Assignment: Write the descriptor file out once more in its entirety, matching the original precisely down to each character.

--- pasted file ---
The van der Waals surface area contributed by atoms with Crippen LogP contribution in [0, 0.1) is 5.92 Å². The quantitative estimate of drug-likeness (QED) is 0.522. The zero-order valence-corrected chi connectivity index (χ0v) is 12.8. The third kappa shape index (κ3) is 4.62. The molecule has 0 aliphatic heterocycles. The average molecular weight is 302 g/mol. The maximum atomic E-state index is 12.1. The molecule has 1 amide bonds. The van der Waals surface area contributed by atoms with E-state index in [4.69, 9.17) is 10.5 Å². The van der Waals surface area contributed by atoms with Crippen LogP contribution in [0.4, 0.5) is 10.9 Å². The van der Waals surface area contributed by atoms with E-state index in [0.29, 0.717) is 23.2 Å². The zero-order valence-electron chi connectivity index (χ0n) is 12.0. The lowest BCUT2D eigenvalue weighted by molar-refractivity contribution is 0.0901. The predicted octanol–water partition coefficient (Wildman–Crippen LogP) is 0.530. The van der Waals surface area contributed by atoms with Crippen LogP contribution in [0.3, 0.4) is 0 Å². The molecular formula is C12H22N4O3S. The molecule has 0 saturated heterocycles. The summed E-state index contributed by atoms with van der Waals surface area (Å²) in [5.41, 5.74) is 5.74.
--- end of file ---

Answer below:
The van der Waals surface area contributed by atoms with Crippen LogP contribution in [0, 0.1) is 5.92 Å². The quantitative estimate of drug-likeness (QED) is 0.522. The zero-order valence-corrected chi connectivity index (χ0v) is 12.8. The third kappa shape index (κ3) is 4.62. The molecule has 0 aliphatic heterocycles. The average molecular weight is 302 g/mol. The maximum atomic E-state index is 12.1. The molecule has 1 amide bonds. The van der Waals surface area contributed by atoms with E-state index in [4.69, 9.17) is 10.5 Å². The van der Waals surface area contributed by atoms with Crippen LogP contribution in [0.4, 0.5) is 10.9 Å². The van der Waals surface area contributed by atoms with E-state index in [0.29, 0.717) is 23.2 Å². The zero-order valence-electron chi connectivity index (χ0n) is 12.0. The lowest BCUT2D eigenvalue weighted by molar-refractivity contribution is 0.0901. The predicted octanol–water partition coefficient (Wildman–Crippen LogP) is 0.530. The van der Waals surface area contributed by atoms with Crippen LogP contribution in [0.3, 0.4) is 0 Å². The molecular formula is C12H22N4O3S. The molecule has 0 saturated heterocycles. The summed E-state index contributed by atoms with van der Waals surface area (Å²) in [5.41, 5.74) is 5.74.